On the face of it, the Bharatiya Janata Party’s stunning performance in the Uttar Pradesh assembly election has prepared the ground for the Party’s comeback in 2019. An emasculated congress and weakened Samajwadi Party and Bahujan Samaj Party further bolster its chances in a state, which accounts for 80 Lok Sabha seats. But the UP victory could also be a double-edged sword for the BJP and Prime Minister Narendra Modi, who will have to show some visible development on the ground in the coming two years. If change for the better does not happen, there could be problems for the BJP in the form of double anti-incumbency – against its 71 sitting MPs and the incumbent state government.
It is in this context that one has to assess the selection of Yogi Adityanath as the Chief Minister of UP. At present, UP is one of India’s most underdeveloped states with its economy failing to take off as it should have. The state has almost 220 million people, or 16 percent of India’s population. But it accounts for only 12 percent of India’s GDP. The annual industrial growth is among the bottom five in the country. Labour ministry data indicate that as many as 148 among 1,000 young people are unemployed at present in the state (compared to the national average of 102 per 1,000). This inevitably sets off the process of migration by the youth in search of greener pastures.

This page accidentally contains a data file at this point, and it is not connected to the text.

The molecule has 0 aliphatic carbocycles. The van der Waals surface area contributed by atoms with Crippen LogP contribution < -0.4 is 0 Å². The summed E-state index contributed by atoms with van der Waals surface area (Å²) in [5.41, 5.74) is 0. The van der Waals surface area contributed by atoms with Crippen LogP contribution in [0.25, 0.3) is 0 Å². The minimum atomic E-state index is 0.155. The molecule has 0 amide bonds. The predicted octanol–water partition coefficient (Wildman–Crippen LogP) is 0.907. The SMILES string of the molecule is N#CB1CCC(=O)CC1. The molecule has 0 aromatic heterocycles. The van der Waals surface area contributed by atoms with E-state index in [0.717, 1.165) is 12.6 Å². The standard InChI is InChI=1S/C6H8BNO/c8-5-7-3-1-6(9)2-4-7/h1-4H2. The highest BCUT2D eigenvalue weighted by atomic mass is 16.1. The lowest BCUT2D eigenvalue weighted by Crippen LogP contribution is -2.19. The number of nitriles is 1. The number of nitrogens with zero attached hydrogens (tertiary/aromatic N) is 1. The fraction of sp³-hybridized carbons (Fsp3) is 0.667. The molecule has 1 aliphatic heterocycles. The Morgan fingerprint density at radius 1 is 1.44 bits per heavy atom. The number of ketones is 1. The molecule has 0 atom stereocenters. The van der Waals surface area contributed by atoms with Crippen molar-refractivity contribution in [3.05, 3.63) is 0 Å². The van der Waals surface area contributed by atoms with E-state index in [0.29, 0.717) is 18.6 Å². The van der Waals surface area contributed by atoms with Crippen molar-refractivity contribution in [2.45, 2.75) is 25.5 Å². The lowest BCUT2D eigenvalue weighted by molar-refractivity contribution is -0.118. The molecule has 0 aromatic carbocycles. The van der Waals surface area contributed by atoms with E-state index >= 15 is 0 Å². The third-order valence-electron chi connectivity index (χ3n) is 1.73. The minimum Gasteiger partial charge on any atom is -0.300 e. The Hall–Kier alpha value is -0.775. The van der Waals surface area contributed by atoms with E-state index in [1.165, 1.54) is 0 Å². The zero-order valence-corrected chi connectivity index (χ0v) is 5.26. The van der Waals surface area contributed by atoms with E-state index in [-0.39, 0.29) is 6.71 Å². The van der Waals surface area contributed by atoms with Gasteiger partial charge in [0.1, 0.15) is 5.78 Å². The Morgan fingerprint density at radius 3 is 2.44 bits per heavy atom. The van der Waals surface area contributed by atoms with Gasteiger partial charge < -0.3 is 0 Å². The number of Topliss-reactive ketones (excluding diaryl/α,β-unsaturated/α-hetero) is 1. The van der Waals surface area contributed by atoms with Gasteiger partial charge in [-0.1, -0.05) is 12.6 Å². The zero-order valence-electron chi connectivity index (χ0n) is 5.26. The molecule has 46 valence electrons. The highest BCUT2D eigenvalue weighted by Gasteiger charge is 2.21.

The situation is exacerbated by the fact that UP remains on 14th place